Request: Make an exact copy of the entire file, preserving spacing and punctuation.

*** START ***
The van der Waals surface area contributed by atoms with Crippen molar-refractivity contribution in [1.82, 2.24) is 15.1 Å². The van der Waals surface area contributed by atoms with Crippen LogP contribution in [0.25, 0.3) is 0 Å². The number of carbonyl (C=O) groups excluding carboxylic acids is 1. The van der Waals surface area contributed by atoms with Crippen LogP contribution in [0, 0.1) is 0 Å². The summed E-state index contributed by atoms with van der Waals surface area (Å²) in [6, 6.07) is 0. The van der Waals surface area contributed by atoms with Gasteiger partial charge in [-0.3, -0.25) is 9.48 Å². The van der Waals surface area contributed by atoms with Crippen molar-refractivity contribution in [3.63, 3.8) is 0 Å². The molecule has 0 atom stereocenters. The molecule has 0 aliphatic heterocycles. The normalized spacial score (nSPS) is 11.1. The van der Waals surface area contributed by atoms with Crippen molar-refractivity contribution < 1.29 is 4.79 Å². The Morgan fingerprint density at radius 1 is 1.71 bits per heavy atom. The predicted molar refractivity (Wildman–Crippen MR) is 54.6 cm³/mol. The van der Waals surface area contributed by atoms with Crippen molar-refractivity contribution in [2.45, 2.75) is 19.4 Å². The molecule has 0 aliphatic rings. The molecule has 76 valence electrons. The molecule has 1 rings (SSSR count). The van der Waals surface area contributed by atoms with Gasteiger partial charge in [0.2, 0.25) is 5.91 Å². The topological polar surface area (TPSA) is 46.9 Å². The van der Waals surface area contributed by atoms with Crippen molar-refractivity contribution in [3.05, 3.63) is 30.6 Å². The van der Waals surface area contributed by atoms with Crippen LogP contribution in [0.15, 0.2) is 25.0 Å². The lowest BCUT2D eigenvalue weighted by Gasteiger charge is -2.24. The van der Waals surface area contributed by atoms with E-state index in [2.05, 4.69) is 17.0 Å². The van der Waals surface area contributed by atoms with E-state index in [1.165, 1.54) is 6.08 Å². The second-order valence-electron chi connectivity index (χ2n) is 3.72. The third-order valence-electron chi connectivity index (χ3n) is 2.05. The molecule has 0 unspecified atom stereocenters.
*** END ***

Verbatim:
The van der Waals surface area contributed by atoms with Crippen molar-refractivity contribution in [1.82, 2.24) is 15.1 Å². The van der Waals surface area contributed by atoms with Crippen LogP contribution in [0.25, 0.3) is 0 Å². The number of carbonyl (C=O) groups excluding carboxylic acids is 1. The van der Waals surface area contributed by atoms with Crippen LogP contribution in [0, 0.1) is 0 Å². The summed E-state index contributed by atoms with van der Waals surface area (Å²) in [6, 6.07) is 0. The van der Waals surface area contributed by atoms with Gasteiger partial charge in [-0.3, -0.25) is 9.48 Å². The van der Waals surface area contributed by atoms with Crippen molar-refractivity contribution in [3.63, 3.8) is 0 Å². The molecule has 0 atom stereocenters. The molecule has 0 aliphatic heterocycles. The normalized spacial score (nSPS) is 11.1. The van der Waals surface area contributed by atoms with Crippen molar-refractivity contribution < 1.29 is 4.79 Å². The Morgan fingerprint density at radius 1 is 1.71 bits per heavy atom. The predicted molar refractivity (Wildman–Crippen MR) is 54.6 cm³/mol. The van der Waals surface area contributed by atoms with Crippen molar-refractivity contribution in [2.45, 2.75) is 19.4 Å². The molecule has 0 aliphatic rings. The molecule has 76 valence electrons. The molecule has 1 rings (SSSR count). The van der Waals surface area contributed by atoms with Gasteiger partial charge in [0.2, 0.25) is 5.91 Å². The topological polar surface area (TPSA) is 46.9 Å². The van der Waals surface area contributed by atoms with Crippen molar-refractivity contribution in [3.05, 3.63) is 30.6 Å². The van der Waals surface area contributed by atoms with Crippen LogP contribution in [0.15, 0.2) is 25.0 Å². The lowest BCUT2D eigenvalue weighted by Gasteiger charge is -2.24. The van der Waals surface area contributed by atoms with E-state index in [2.05, 4.69) is 17.0 Å². The van der Waals surface area contributed by atoms with E-state index in [1.165, 1.54) is 6.08 Å². The second-order valence-electron chi connectivity index (χ2n) is 3.72. The third-order valence-electron chi connectivity index (χ3n) is 2.05. The molecule has 0 unspecified atom stereocenters.